Aside from these symptoms, fecal incontinence is associated with social and psychological issues. Most affected individuals tend to hide this complaint and opt to stay at home instead of consulting a medical specialist. Many patients eventually develop depression.
Who to See and Types of Treatments Available
Patients who have fecal incontinence should consult a surgeon, preferably a colorectal specialist. Several examinations, such as endoanal ultrasound, anal manometry and pudendal nerve studies, may have to be conducted to precisely identify the cause.
Initial management of fecal incontinence is conservative. The goals are to improve continence, sphincter function and quality of life. Dietary modification by increasing fiber intake may be helpful. Patients with minor fecal incontinence may benefit from using stool bulking agents, such as psyllium. Constipating medications, such as loperamide and codeine, may likewise be useful. Keeping the rectum empty prevents involuntary stool loss; techniques, which involve the use of suppositories or enemas and colonic irrigation, may be attempted as well. Inflammation or infection of the perianal skin may be treated with topical agents. Therapy with biofeedback has been shown to be effective in patients with partial denervation resulting in incontinence. Pelvic floor exercises are also advised, and may provide slight benefit in some cases.
If fecal incontinence cannot be adequately controlled by conservative measures, then surgical intervention is required. Primary repair is possible for minor sphincter injuries. The most common type of sphincter repair performed is an overlapping sphincteroplasty. In this procedure, the muscles are isolated and mobilized, separating them from surrounding scar and connective tissues. The muscles are then overlapped, attempting to recreate the muscular anal ring. There are a number of other more complicated approaches, depending on the cause of the incontinence. When the sphincter injury is associated with an injury to the rectum, patients may have to undergo fecal diversion and wash-out. Patients with congenital abnormalities may have to undergo a series of surgeries to correct the defect and restore sphincter function.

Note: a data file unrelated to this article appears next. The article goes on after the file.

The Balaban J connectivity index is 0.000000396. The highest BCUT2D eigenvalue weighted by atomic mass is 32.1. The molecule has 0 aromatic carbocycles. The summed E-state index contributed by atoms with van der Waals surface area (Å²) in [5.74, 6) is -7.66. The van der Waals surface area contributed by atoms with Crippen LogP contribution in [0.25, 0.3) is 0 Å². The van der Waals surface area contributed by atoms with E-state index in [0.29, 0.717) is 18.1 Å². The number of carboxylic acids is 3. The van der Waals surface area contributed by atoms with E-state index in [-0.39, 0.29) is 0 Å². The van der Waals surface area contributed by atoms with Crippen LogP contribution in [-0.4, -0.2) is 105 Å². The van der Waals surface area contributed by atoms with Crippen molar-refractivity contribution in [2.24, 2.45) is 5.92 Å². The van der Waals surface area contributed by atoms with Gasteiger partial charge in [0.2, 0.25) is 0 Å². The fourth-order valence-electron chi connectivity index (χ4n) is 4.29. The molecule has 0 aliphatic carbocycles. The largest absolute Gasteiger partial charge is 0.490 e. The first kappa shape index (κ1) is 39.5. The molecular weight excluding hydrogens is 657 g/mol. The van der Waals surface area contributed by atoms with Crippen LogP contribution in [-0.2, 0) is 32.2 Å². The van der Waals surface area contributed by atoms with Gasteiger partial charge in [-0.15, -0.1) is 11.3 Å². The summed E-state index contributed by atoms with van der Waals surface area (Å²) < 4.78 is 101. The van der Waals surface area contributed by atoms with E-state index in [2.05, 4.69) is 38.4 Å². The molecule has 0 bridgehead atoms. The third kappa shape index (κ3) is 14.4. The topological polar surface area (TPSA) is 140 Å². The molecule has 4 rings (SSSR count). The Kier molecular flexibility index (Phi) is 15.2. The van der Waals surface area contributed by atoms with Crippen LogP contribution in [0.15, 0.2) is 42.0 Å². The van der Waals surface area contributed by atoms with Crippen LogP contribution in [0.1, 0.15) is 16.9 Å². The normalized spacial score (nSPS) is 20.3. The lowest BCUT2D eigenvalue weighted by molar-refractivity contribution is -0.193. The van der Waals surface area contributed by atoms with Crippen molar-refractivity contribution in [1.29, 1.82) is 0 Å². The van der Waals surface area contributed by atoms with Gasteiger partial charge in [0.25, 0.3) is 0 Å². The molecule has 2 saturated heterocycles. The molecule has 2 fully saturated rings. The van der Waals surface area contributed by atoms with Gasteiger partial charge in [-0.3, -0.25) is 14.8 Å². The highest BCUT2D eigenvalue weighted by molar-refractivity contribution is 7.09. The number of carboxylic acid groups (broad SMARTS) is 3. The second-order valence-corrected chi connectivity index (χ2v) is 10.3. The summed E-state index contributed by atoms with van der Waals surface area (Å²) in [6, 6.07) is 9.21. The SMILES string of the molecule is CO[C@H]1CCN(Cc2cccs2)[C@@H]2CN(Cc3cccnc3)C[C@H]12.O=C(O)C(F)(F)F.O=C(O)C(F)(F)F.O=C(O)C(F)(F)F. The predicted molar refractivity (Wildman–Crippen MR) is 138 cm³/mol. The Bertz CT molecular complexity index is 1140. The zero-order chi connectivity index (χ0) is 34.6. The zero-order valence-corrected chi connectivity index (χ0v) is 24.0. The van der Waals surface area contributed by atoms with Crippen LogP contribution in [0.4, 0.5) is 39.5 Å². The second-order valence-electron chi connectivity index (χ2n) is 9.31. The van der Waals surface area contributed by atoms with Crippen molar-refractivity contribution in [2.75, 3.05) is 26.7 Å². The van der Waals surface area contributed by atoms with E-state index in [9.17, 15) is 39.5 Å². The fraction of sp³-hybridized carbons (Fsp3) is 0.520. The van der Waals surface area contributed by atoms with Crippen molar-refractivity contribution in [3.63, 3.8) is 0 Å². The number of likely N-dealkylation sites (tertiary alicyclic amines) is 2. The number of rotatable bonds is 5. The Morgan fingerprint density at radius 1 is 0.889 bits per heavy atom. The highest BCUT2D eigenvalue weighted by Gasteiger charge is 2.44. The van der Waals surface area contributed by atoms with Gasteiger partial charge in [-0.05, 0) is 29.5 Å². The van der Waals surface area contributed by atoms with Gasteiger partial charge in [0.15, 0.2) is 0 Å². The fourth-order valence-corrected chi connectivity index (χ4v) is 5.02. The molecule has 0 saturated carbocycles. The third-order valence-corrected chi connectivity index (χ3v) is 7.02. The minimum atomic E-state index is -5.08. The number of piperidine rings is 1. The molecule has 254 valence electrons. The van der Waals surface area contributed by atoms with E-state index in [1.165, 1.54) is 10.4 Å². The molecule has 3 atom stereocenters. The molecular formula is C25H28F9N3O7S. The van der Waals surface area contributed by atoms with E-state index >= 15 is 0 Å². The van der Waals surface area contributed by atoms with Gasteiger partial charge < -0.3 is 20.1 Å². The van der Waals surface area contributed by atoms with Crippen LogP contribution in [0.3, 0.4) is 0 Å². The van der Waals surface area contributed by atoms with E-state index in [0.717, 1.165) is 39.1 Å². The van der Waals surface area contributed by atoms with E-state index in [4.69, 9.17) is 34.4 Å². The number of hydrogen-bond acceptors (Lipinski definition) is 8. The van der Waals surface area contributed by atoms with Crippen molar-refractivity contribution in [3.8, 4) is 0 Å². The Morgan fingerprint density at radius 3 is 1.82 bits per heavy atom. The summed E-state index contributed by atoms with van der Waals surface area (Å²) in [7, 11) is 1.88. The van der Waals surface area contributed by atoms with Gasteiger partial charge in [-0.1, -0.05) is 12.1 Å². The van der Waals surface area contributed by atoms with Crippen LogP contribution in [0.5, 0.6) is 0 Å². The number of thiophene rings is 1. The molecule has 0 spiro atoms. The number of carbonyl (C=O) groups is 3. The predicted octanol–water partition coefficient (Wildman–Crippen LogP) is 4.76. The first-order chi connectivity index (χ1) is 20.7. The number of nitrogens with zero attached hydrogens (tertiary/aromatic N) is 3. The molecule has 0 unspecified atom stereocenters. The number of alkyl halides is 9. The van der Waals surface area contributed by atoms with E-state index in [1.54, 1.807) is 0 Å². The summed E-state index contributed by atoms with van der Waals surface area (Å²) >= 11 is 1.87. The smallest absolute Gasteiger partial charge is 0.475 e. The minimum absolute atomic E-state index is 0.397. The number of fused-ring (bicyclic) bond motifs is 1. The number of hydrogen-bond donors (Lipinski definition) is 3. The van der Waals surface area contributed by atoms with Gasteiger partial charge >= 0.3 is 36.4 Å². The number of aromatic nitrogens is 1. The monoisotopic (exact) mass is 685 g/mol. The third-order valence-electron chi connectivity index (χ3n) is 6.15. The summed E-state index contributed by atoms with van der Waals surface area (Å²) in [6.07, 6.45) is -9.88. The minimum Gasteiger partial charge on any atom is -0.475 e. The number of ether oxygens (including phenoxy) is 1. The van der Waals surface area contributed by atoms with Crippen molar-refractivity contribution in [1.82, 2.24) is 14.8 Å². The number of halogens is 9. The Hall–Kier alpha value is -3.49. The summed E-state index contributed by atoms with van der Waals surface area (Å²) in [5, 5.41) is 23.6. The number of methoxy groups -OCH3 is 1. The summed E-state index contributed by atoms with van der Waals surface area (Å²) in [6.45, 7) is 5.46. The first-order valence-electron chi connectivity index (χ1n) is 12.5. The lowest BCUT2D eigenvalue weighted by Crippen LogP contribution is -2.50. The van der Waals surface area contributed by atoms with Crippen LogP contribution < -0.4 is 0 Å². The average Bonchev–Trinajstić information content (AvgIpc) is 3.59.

Advancements in technology have also led to newer approaches in the management of fecal incontinence. These include radiofrequency treatment to enhance collagen fiber formation in sphincter muscles; stimulation of sacral nerves to improve sphincter muscle strength; and placement of an artificial anal sphincter that can be manually controlled.
For the most severe forms of incontinence that cannot be relieved by any other method, placement of a stoma may have to be performed. Creation of a stoma involves exteriorizing part of the large intestines and allowing it to empty through the abdominal wall and into an external bag. This is usually the last resort.
Madoff RD. Diseases of the rectum and anus. In: Goldman L, Schafer AI, eds. Goldman's Cecil Medicine. 24th ed. Philadelphia, PA: Elsevier Saunders; 2011:chap 147.
Rao SSC. Fecal incontinence. In: Feldman M, Friedman LS, Brandt LJ, eds. Sleisenger and Fordtran's Gastrointestinal and Liver Disease. 9th ed. Philadelphia, PA: Elsevier Saunders; 2010:chap 17.